I am not an economist. Ninety-nine percent the time, I do not understand what economists are talking about when they talk, and the other half of the time everything they say goes over my head. Whatever.
But when I hear something like, "We need to spend 700 billion taxpayer dollars to buy a bunch of worthless debt so the people who got rich selling that debt the first time don't have to give up the private jet and the house in the Hamptons or face any other consequences for their behavior," I'm pretty confident that I both understand it and that it is a bad, bad idea.
I mean, $700 billion is more than $2,000 for every man, woman, and child in the country. If the feds were truly concerned about the state of the American economy and wanted to juice it with $700 billion, they could cut us all a check. (Isn't that the Sarah Palin way?) We could all get a $2,000 health care tax credit. Every college student could get four free years of tuition. We could double the budgets of the 50 largest public school systems for the next decade. We could give every Major League Baseball team a shiny new stadium (don't stadia stimulate local economies?). We could fund the war in Iraq for the next six years. We could stave off foreclosures for millions of homeowners for the next two years. We could fully rebuild New Orleans and Galveston.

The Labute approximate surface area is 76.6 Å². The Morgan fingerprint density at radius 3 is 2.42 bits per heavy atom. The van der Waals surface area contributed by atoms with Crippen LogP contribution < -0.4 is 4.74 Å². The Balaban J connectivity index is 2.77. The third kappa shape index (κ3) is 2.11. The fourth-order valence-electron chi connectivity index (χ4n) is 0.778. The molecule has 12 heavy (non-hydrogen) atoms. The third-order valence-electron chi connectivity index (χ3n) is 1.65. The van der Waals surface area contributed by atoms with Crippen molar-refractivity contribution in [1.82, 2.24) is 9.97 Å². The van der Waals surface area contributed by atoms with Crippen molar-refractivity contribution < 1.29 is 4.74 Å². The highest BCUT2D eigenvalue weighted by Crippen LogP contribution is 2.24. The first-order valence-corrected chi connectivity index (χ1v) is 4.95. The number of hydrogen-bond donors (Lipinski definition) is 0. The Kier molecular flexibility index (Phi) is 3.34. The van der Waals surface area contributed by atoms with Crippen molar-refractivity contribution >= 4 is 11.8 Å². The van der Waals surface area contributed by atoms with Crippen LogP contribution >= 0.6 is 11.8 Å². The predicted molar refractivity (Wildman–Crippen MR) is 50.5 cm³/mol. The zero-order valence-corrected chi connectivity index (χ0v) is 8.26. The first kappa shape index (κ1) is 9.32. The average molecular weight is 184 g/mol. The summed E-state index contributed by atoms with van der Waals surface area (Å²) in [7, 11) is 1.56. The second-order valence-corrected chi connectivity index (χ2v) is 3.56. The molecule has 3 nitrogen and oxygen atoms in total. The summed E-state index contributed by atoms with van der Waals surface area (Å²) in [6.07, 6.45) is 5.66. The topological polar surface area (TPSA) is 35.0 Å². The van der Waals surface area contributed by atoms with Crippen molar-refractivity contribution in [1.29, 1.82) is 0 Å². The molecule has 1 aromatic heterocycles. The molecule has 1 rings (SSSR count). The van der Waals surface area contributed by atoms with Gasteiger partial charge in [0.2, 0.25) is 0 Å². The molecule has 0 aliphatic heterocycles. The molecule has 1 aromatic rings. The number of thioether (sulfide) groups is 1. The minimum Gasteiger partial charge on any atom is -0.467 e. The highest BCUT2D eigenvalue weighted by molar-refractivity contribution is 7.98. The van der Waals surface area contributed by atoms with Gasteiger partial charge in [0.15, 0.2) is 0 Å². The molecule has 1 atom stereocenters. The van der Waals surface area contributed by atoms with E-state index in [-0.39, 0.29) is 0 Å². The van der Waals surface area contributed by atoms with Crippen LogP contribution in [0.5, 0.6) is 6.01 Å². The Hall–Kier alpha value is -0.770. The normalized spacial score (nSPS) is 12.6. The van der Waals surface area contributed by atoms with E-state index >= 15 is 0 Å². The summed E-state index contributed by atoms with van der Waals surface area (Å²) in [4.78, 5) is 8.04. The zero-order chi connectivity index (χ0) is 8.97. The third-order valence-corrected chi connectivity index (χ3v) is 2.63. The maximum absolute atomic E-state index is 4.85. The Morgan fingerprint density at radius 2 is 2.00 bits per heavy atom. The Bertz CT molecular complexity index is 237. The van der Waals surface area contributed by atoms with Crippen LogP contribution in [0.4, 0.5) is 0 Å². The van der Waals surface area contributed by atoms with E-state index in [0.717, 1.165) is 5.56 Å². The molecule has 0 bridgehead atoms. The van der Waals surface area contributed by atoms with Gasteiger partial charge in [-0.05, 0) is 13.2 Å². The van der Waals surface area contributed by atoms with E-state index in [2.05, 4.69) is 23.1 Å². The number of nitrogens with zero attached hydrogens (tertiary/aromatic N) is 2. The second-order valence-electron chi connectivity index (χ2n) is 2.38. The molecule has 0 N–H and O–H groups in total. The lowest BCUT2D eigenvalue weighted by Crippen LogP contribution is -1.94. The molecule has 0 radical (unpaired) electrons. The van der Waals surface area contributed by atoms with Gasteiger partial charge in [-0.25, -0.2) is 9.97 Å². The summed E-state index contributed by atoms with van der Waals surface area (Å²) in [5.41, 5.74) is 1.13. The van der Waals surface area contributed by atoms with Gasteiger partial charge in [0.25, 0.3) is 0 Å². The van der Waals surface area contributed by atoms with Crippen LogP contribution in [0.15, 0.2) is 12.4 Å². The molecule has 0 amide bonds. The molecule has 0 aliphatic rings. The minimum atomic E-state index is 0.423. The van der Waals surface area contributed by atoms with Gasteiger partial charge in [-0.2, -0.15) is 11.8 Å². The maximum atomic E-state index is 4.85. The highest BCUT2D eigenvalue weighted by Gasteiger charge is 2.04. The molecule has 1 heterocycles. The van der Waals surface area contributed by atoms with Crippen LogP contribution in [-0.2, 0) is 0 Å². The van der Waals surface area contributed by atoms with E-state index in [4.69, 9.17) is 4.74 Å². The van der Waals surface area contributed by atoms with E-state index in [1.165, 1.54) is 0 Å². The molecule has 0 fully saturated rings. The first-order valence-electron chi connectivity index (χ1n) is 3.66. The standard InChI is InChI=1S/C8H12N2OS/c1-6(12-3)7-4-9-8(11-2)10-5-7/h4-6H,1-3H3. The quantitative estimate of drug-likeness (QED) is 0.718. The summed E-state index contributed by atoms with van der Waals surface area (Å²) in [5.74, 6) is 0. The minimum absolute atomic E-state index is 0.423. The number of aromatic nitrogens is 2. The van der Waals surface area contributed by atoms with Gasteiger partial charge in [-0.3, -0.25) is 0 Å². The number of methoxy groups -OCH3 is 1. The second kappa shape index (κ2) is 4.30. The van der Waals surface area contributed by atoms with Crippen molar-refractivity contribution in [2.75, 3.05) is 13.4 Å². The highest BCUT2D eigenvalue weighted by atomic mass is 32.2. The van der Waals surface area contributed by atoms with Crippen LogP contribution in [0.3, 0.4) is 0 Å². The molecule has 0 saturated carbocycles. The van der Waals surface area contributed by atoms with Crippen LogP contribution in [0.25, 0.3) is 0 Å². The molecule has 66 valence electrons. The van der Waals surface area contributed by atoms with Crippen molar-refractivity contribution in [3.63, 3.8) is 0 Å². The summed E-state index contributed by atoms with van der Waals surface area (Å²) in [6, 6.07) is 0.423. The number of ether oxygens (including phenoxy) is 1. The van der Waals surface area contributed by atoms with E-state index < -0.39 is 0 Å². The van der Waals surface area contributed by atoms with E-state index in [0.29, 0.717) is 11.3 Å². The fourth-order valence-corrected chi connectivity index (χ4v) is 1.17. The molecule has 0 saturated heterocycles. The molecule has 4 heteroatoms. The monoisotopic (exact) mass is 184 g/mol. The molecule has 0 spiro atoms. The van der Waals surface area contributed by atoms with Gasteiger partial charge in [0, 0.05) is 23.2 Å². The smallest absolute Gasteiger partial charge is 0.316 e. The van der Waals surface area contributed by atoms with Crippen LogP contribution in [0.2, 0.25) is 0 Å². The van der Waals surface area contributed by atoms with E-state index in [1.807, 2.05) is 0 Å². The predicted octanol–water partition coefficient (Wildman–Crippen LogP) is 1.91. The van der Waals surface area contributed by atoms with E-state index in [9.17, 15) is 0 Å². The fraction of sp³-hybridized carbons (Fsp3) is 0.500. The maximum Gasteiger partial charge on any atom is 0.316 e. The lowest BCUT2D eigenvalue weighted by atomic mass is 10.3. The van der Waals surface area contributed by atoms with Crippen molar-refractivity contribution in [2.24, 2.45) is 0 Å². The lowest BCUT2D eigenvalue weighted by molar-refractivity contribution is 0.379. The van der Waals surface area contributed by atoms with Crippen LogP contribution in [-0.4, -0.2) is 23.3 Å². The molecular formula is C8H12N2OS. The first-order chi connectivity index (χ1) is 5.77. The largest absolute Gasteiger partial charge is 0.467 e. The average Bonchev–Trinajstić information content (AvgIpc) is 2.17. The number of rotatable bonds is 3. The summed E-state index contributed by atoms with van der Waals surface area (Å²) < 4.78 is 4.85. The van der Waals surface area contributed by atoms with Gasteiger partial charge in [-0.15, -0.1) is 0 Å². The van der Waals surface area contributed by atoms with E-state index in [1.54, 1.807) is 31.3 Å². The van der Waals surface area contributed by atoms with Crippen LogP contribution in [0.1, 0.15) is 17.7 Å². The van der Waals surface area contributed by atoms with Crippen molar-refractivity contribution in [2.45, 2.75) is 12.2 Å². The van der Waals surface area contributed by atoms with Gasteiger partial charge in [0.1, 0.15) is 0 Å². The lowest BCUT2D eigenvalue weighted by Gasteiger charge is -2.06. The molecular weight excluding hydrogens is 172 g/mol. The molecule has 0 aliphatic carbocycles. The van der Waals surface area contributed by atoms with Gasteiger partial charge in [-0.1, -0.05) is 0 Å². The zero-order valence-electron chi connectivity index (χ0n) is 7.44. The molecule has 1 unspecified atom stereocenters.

Any of the above would be a better use of our money than the purchase of $700 billion of hot potatoes, especially when the people who currently own those potatoes knew--or should have known--not to buy them in the first place.